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‘Arc Tank’ competition is changing lives of disabled through innovation

Journal Correspondent

Steve Rosenthal (far left), whose $1 million donation launched the “Arc Tank” $200,000 competition, and Jo Ann Simons (far right), CEO of Northeast Arc, with the inaugural winners and judges.

NOVEMBER 30, 2017 – In 2002, Jo Ann Simons and Steven P. Rosenthal happened to pick neighboring elliptical machines at the Jewish Community Center of the North Shore in Marblehead. During their workout, they chatted. Simons learned of Rosenthal’s interest in philanthropy; Rosenthal learned about Simons’ interest in intellectual and developmental disabilities.

Neither had a clue that 15 years later, they would partner to revolutionize the way their two fields could intersect.

It all started when Rosenthal was planning his 2017 donations. The Marblehead resident and former CEO of Northland Investment Corp. knew he wanted to do more than just write the traditional check to a nonprofit that supports his core values of “tikun olam” (repair the world). He wanted to inject innovation and creativity into the process, setting an example that might encourage other philanthropists to think outside the box.

He immediately thought of Simons, now CEO of Danvers-based Northeast Arc, which is at the forefront of providing innovative services, education, and training to 9,000 adults and children with disabilities each year.

“We are a thought leader. We want to establish ourselves as the most innovative, creative, strategic organization in our industry,” Simons said of Northeast Arc, which has 1,100 employees and a $250 million budget, and reaches 190 communities throughout eastern Massachusetts.

Steven P. Rosenthal

It was a good fit. Rosenthal, who now runs the Boston real estate investment firm called West Shore LLC, donated $1 million to Northeast Arc to launch The Changing Lives Fund. He, Simons, and the Arc board of directors then brainstormed to come up with a groundbreaking approach to spending that money.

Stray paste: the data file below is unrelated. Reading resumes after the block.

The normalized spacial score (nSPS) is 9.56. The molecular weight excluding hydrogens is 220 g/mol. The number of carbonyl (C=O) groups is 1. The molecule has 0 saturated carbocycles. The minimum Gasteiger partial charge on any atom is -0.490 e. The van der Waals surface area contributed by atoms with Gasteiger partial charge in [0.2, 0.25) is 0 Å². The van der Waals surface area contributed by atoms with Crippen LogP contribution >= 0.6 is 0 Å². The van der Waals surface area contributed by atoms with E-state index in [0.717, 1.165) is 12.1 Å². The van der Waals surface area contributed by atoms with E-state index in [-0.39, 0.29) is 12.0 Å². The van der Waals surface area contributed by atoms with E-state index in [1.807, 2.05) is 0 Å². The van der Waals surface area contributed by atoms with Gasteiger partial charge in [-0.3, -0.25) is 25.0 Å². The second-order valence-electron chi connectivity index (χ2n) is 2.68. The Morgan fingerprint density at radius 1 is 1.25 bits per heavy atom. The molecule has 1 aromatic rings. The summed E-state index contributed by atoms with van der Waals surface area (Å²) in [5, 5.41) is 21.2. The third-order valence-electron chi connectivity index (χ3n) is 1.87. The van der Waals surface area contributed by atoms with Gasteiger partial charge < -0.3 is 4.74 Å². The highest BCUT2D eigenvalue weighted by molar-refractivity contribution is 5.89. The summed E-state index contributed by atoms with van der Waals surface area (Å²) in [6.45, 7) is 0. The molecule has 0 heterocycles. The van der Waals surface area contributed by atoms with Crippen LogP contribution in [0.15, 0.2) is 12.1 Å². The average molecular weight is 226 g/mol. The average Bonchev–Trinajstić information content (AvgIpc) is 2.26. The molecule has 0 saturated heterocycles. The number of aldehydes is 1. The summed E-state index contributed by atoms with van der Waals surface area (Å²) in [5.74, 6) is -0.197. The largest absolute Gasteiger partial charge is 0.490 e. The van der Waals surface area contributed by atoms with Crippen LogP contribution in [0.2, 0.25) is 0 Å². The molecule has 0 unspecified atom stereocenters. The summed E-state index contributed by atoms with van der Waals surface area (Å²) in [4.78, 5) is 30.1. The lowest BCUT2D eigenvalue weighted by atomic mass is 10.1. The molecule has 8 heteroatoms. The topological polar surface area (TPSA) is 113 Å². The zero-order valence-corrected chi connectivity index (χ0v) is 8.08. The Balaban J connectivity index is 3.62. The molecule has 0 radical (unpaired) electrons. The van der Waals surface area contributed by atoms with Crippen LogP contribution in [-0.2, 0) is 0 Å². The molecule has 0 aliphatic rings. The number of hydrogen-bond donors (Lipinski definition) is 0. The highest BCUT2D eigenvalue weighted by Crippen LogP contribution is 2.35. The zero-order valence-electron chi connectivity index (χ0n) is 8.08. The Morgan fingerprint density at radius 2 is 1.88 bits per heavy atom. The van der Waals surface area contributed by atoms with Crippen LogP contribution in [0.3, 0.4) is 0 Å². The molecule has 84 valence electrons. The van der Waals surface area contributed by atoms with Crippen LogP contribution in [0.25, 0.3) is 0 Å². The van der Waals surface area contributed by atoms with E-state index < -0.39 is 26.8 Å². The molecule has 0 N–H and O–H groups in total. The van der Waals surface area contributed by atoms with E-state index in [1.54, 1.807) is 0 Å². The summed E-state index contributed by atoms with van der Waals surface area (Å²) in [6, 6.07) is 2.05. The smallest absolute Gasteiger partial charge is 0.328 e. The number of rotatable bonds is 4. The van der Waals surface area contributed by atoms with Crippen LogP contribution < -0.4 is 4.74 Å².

“We thought, what a novel concept if — instead of keeping the money — we decided we were going to try to inspire the most creative ideas within our industry,” said Simons, who lives in Swampscott and is a Swampscott High School graduate. “Steve’s vision of philanthropy helps us identify a new, nuanced role.”

Borrowing from the name and competitive methodology of “Shark Tank,” the popular ABC television show, the team created “Arc Tank,” where anyone with a creative concept to aid people with disabilities can pitch an idea and compete for funding from The Changing Lives Fund.

“We realized we can develop initiatives that support our mission and leverage the money for a greater impact if we give it away,” Simons said.

Of the 100 proposals from all over the world that flooded in after the competition was advertised, 45 were selected for the “holding tank.” Outside reviewers recommended seven finalists.

The inaugural Arc Tank contest, collaboration between Northeast Arc and the JFK Library Foundation, took place on Nov. 15 at the JFK Presidential Library and Museum and awarded $200,000. Over 300 people attended.

A panel of judges awarded grants to three winners who “positively disrupted the conventional methods of providing services to persons with disabilities.”

• Pathways to Inclusive Healthcare,” submitted by Dr. Carolyn Langer, associate professor at UMass Medical Center in Worcester, received $80,000 to develop a pipeline of healthcare professionals to ease the transition from pediatrics to adult medicine care.

• The Center for Public Representation of Northampton, a public service law firm, received $85,000 for its proposal, “Disrupting the Guardianship Pipeline,” to create an effective alternative to guardianship, often the only option for people with intellectual and developmental disabilities.

• “Water Wise,” submitted by the YMCA of the North Shore in Beverly, addresses the fact that drowning is a leading cause of death for children with Autism spectrum disorder by developing a water safety program that targets specific needs. The $30,000 grant will fund the program in two locations next year, with plans to expand to eight sites by 2019.

In addition, two incubator proposals were awarded $2,500 each.  Andrew Holmes of Winchester, a junior at Olin College of Engineering in Needham, is developing “Shop, Drop and Roll,” a wheelchair attachment that simplifies the transport and accessibility of goods on the back of a wheelchair. Nathaniel Lorenz Galdamez, a freshman at Swampscott High School, is designing “The BIONIC hand,” a wrist device to assist computer usage.

Rosenthal couldn’t be more pleased with the first Arc Tank. “The event was a terrific success. I think we have started an important and much needed conversation about innovation and philanthropy,” he said.

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